The season of training days and outside speakers is upon us. Here are 16 presentation and presenter quirks that drive me nuts.Read More
One of the things I like about the ICT in Education site (he says modestly) is that you can listen to the articles as well as read them. It means that the articles are accessible to sight-impaired people. But when I upload presentations, that is no longer true. At least, not until now.
So who says that bullet points are always bad? I'm referring, of course, to presentations. I think the humble bullet point has for too long been the scapegoat of dreadful presenters. Just because awful presenters use bullet points, it doesn't necessarily follow that all presentations containing bullet points will be terrible.
Perhaps this is just a bit of self-defence on my part, because I'm in the process of creating a couple of presentations which contain quite a few bullet points. Nevertheless, having sat in and also given numerous presentations, here is my take on the issue.
- Used well, bullet points can enhance a presentation. If they summarise what the speaker is saying, that's a good thing is it not?
- When I was training to be a teacher, we were told that the board at the front of the lesson should tell a story. If the writing was all over the place, climbing up and down the margins, and with no obvious logic, any pupil who went off in a daydream or came to the lesson late would be unable to pick up the thread of the lesson. Clearly, slides and boards are not the same, but I think the same sort of logic applies.
- That brings me on to the next point. I have found that nine times out of ten when I download a presentation, it is almost completely meaningless -- even if I actually attended the session. At least some well-worded bullet points make the slides useful subsequently.
- Although bullet points aren't the most visually compelling thing to show on a screen, they do have the advantage of being clear, assuming they are well-written of course. Contrast this with the situation in which every slide is a picture, and so as well as having to listen to the speaker you also have to try and figure out what the picture has to do with what he or she is saying. That isn't always the case, but in my experience the more intent a speaker is on demonstrating how far they have mastered the art of the 'killer presentation', the more apparently divorced from each other are the meanings of the graphics and the words. Having said that, I have been privileged to witness some brilliant graphic-intensive presentations, but I think it's difficult for a presenter to carry off.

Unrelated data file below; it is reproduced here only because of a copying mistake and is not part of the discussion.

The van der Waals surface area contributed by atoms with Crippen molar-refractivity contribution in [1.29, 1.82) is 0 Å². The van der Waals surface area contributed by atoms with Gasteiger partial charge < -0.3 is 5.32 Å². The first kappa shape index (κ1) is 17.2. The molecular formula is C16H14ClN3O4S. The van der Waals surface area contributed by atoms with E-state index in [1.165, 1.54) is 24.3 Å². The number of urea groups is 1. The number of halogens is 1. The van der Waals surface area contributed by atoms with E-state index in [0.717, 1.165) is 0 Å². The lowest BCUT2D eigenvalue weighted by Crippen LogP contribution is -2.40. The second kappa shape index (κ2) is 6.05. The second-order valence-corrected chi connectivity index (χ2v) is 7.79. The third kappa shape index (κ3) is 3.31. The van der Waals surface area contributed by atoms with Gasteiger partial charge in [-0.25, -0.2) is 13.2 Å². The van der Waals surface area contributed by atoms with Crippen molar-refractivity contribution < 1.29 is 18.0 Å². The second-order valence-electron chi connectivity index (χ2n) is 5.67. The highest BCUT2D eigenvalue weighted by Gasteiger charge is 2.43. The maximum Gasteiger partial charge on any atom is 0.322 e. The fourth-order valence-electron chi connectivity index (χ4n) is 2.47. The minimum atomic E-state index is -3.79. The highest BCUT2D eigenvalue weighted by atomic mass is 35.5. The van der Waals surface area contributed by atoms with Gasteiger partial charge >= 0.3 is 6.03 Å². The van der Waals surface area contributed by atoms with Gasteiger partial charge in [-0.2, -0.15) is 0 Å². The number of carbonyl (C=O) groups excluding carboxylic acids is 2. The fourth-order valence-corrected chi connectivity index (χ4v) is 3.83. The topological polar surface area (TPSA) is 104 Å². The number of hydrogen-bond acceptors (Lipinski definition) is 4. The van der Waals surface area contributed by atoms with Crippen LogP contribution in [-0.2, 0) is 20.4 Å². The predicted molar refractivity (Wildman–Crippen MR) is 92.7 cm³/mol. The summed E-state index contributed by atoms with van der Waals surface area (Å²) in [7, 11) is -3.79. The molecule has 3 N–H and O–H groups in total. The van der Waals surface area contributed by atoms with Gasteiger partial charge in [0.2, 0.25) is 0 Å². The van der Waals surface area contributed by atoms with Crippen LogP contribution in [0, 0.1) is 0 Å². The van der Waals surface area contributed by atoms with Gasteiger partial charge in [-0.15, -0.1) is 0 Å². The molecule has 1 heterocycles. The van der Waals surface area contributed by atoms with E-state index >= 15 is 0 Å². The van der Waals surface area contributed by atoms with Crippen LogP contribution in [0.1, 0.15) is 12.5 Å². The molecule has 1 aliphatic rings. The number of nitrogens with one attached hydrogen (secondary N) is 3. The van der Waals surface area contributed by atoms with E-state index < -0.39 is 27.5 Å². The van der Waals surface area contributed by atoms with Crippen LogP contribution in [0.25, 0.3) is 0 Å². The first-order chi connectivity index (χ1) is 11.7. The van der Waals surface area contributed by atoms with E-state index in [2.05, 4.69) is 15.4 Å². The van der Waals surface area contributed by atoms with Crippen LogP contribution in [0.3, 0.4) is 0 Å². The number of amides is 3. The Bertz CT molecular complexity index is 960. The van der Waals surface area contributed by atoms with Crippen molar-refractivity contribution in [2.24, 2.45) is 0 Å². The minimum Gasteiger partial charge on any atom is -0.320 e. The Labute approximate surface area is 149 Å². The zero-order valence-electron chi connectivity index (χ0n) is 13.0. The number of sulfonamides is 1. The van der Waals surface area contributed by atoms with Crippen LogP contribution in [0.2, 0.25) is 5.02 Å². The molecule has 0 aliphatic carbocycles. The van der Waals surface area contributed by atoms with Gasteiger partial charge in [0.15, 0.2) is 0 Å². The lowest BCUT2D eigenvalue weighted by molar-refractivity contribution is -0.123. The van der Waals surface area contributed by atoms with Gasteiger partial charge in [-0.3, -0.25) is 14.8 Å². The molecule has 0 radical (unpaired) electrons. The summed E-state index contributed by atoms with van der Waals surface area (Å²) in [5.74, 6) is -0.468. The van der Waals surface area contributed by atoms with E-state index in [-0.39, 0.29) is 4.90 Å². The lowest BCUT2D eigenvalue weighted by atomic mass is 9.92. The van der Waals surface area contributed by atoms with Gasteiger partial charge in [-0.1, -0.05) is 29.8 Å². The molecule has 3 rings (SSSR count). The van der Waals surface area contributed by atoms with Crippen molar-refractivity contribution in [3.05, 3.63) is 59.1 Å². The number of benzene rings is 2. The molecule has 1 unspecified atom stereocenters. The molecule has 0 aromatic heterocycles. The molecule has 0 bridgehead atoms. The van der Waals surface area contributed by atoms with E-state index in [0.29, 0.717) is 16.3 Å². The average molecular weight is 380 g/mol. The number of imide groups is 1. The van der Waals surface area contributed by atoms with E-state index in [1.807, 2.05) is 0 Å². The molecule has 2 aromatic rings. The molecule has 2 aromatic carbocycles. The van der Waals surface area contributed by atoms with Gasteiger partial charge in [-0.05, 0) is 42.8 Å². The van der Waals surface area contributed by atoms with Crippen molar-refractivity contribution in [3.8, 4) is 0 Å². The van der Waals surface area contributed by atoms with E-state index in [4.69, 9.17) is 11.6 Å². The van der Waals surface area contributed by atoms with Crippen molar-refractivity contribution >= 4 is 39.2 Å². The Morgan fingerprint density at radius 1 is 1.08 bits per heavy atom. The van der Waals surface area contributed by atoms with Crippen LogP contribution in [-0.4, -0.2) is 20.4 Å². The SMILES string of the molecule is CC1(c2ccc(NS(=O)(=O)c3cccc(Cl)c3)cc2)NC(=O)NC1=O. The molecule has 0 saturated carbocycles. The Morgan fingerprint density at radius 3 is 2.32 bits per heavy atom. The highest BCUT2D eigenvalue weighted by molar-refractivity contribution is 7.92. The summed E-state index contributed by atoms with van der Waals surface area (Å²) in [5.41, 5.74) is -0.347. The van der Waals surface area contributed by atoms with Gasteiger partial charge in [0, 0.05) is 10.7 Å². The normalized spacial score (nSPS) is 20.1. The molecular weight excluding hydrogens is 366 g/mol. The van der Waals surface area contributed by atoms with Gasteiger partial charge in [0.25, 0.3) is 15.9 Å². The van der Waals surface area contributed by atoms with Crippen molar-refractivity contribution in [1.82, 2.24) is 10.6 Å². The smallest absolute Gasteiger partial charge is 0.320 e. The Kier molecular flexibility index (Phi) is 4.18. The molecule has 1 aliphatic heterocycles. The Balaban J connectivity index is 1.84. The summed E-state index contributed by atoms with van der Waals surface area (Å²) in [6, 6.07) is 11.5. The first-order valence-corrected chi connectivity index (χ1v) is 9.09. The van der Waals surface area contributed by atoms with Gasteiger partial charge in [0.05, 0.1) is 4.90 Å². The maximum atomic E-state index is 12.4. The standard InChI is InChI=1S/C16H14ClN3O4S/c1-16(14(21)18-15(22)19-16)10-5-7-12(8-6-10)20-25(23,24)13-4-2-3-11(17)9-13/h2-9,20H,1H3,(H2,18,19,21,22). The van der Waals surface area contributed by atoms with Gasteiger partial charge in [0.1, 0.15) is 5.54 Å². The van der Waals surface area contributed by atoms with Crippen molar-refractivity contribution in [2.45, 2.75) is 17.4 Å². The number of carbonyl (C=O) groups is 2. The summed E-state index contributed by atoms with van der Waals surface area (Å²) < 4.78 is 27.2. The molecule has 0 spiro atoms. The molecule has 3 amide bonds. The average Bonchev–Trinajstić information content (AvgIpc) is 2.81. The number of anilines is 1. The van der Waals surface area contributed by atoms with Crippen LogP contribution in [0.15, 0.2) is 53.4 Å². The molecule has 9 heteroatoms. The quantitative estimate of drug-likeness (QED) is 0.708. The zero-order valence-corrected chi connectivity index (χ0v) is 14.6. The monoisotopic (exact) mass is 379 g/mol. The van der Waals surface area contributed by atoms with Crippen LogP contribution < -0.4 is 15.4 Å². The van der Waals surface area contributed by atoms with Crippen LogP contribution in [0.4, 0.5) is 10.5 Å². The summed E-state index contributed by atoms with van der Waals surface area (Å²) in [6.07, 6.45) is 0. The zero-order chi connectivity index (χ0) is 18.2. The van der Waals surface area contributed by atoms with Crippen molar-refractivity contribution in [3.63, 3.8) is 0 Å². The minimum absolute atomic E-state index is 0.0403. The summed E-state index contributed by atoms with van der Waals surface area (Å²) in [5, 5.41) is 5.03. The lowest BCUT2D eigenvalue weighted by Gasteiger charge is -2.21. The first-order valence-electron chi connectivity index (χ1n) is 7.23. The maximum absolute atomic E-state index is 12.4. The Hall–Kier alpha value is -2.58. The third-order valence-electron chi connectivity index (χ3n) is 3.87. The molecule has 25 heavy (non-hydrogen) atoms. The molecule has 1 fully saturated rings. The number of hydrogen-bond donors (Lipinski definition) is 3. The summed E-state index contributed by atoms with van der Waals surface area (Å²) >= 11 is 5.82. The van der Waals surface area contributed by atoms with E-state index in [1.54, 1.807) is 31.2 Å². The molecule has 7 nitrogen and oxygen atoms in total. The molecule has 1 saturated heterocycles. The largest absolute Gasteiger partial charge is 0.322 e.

- As an audience member, I don't mind bullet points at all, especially if they enable me to relax and listen to what the speaker is saying instead of either trying to work out what the slide is showing or furiously scribble down notes. However…
- I do get annoyed when the speaker proceeds to read the bullet points. Yes, by all means draw attention to the salient points, but a bit of paraphrasing doesn't come amiss.
- I like the speaker to have more information or insights than are displayed on the screen. For me, the bullet points should act as both a launch pad and a summary. They should not merely be a substitute for thought.
When all is said and done, I think the most appropriate type of presentation is one which is suited to the audience and the topic. A presentation by an advertising agency to a potential client would probably not wear bullet points very well. In contrast, a presentation to an audience of school leaders on the issues facing them in a particular sphere could well benefit from a liberal sprinkling of bullet points. It seems to me that, like a lot of things in life in general, whether bullet points are good or bad depends on the context, the audience and how they are used.
A slightly different version of this article has been posted on the Technology and Learning website.